Clean technologies like these that allow greater control over the power grid already exist.

They’re the kinds of solutions that should make hard choices easier — like the decision that local utility PG&E had to make about whether or not to keep power running during November’s fire in Paradise, California. Solutions like these mean that people may not lose their homes to fire, that power can be restored in minutes or hours versus days or weeks, and that essential services can keep lights and heating and cooling systems on during emergencies.

The question is — why aren’t utilities racing to incorporate them?

We used to be a nation that invested in energy technology and while some utilities have begun testing and incorporating newer clean technologies — we’re not anywhere near a transition.

The conversation has been stuck at the estimated $1 trillion cost of building a modern smart grid across the country. But we’re already spending $150 billion per year right now from outages due to weather alone. And in 2017, PG&E faced up to $6 billion for damages from that year’s wildfires. At that price, across the country, we could be integrating synchrophaser sensors that can detect and react within seconds to problems along miles of power lines, (which San Diego Gas and Electric has begun doing), along with microgrids.

Microgrids would make the biggest difference in a natural disaster. A large connected grid means limitless vulnerabilities that can wipe out the entire system, and continuous power that’s hard to isolate and manage when there are trouble spots. Self-contained and resilient — if there’s a problem with a microgrid, it only affects the immediate area. In the case of a wildfire it can be entirely shutdown, remotely managed, and easily restarted once danger has passed. Their small, compact nature also means that select sections of the grid can be kept in operation even if everything else is off.

While major utilities in the state have yet to adopt them, California has notable microgrids in operation — several of which belong to the military and serve as teaching examples: Camp Pendleton, Fort Hunter Liggett and Borrego Springs. Even Alcatraz runs on a microgrid.

Historically, the United States has always made the shift to the next era of power generation — from wood and hydro, to coal, to oil and then nuclear — but that hasn’t been happening this time around as renewables and clean technologies have become viable. The current power grid is literally stuck in the 60’s — an analogue system that relies on centralized generation and endless miles of cables, poles and substations spread over long distances. One major disruption along the line and the whole thing can go down, and worse, as we’ve repeatedly now seen in California — it can contribute to the damage done.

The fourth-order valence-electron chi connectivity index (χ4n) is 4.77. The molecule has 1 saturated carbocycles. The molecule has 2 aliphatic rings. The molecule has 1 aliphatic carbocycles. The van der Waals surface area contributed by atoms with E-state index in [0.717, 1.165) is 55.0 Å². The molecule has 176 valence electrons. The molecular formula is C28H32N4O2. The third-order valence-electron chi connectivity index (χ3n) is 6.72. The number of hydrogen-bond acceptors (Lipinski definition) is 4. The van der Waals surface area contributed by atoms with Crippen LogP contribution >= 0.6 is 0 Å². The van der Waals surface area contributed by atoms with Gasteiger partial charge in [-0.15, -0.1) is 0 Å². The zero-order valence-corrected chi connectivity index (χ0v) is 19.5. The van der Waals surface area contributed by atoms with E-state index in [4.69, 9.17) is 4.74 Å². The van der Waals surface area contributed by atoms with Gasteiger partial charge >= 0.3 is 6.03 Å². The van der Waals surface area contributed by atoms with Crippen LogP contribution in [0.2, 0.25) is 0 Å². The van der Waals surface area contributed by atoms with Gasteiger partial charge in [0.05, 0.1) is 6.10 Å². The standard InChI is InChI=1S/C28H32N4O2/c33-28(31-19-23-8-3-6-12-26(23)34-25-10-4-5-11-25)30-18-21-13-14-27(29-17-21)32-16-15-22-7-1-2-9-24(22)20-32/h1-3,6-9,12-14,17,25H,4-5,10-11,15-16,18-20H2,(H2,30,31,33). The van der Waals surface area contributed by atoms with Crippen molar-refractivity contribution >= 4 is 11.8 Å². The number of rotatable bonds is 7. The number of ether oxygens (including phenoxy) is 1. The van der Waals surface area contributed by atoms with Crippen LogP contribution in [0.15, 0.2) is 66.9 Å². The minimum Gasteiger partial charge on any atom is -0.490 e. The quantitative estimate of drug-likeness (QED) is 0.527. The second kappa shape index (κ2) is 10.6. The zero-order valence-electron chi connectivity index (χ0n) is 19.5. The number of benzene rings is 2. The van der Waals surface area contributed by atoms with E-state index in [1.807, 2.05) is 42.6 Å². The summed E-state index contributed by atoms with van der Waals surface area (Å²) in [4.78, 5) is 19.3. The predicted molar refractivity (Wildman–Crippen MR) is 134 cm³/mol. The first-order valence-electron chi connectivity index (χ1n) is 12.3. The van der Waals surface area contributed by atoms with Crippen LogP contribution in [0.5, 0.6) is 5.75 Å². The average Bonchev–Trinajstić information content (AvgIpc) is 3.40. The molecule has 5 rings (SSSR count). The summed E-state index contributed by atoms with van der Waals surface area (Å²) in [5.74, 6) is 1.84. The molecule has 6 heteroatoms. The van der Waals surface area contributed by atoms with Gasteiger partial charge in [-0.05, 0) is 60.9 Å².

The unfortunate short answer to why utilities have been slow to adopt these innovations is that “it’s complicated.” It involves changing behavior and re-orienting and aligning current disincentives built into the regulated utility system into incentives to invest and deploy. This is the nature of moving from central generation to the future of distributed generation. Utilities, regulators and politicians are unsure of how to control and make money from distributed generation.

As the fires in California have demonstrated, natural disasters as a result of drier land from lack of rainfall, increasingly dangerous storms and other climate change related problems are already here and will only get worse. The California Climate Assessment forecasts that by 2050 the area burned by fire in the state will increase by 77 percent and costs will go up by 24 percent.  — But the need for better technology is as simple as the reality that it will always be impossible to maintain tens of thousands of miles of cables and the natural world that grows around them to a level that ensures safety without incident.

Making the investment in modernizing our energy infrastructure means we’ll be prepared with a more resilient system for future natural disasters. Now that we know — there’s no excuse for inaction.

Jigar Shah is the founder of renewable energy company SunEdison.

 

Modern energy infrastructure could mitigate California’s wildfire crisis, by Jigar Shah, The Hill, January 12, 2019.